Construction Law | Residential | Commercial | Home Improvement | Contractor Sub Payment Act | Mechanic’s Liens

Commercial Projects - sm

Payment to the Contractor

What if the owner has paid the contractor, but the sub takes a lien?  The properly owner does not have an automatic “defense  of payment” against mechanic’s liens in Pennsylvania.  However, the owner can protect himself from paying for  the project twice by moving that the court accept a copy  of the general contract before any work is performed on  the project. This will constrain each subcontractor to a  pro-rata share of money still owed the general  contractor. There are also challenges that can be made to  the manner of filing and how notice was served.

The property owner can seek lien waivers from the  general contractor, sub and suppliers. For residential  jobs involving less than $1,000,000, the general  contractor can waive its own rights plus the rights of all  subs and suppliers.

Further, for commercial jobs that exceed $1,000,000 in  value, the sub can waive his lien by conduct or act. Based  on how the law is written, it is theoretically possible for a  sub to waive his lien by silence, by, for example, failing to  respond to a letter from a contractor that provides,  “failure to endorse and return this lien waive shall  amount to a waiver of your lien right.” The appellate  courts have yet to address this situation and thus the  contractors, subs, and property owners should be aware  of this issue.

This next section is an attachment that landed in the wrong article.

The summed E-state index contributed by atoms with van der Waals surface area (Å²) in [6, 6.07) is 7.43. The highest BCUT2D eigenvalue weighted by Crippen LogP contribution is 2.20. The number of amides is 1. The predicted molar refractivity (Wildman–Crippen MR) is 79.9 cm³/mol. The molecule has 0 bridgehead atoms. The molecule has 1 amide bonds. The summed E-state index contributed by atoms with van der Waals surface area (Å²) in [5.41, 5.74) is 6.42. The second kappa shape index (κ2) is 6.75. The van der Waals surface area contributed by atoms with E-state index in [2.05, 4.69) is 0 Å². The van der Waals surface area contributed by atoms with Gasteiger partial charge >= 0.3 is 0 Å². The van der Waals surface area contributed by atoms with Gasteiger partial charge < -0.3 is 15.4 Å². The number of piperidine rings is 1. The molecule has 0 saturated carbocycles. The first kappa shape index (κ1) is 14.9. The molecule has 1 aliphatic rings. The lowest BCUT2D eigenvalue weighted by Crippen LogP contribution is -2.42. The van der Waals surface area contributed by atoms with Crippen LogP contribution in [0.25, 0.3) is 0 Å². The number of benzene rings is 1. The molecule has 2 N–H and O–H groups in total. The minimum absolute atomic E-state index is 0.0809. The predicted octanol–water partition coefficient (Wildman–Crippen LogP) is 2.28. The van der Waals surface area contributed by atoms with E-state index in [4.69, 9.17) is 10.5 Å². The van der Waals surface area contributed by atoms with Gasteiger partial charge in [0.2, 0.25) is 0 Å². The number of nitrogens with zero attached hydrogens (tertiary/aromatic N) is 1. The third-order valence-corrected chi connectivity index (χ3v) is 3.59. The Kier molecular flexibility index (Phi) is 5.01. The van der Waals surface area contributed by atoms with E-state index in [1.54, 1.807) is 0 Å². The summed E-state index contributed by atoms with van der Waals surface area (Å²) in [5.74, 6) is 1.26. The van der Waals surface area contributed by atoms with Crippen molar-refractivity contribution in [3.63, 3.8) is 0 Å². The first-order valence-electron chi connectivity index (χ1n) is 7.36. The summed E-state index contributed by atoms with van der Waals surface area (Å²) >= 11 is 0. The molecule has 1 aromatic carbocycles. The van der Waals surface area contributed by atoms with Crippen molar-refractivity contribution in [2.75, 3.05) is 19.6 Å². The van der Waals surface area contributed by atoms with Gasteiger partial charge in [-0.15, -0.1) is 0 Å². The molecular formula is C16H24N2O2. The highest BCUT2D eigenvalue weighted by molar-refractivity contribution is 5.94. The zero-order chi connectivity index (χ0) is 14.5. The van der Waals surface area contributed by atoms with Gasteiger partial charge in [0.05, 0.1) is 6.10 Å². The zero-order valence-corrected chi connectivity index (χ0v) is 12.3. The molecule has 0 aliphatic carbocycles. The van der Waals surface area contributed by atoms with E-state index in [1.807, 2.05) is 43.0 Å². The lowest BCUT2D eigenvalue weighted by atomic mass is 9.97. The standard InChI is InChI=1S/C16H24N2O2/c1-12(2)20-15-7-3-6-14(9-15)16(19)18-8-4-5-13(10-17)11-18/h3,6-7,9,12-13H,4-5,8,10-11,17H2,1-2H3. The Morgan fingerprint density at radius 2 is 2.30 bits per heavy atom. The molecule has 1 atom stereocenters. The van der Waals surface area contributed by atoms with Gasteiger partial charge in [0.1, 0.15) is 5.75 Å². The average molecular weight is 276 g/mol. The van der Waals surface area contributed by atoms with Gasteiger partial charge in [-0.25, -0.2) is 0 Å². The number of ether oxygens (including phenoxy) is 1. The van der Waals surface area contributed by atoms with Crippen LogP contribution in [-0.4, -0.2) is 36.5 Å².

Challenging the Lien  in Court
One effective defense is challenging the lien in court  based on a technical defect or based on a lien waiver. Or,  if the work at issue was defective, the owner can rule on  the contractor or sub to file a complaint in support of the  lien. If the lien was not done correctly, the lien will not  stand ultimately, or the amount of the lien may be  reduced.

A property owner can seek an offset of the lien amount  by showing the court that the contractor or sub cause  some other harm or breach, but the owner cannot get an  independent money award against the contractor or sub,  at least not through a mechanic’s lien. Rather, for the  owner to get a money award against the sub or  contractor, he needs to file his own separate action.

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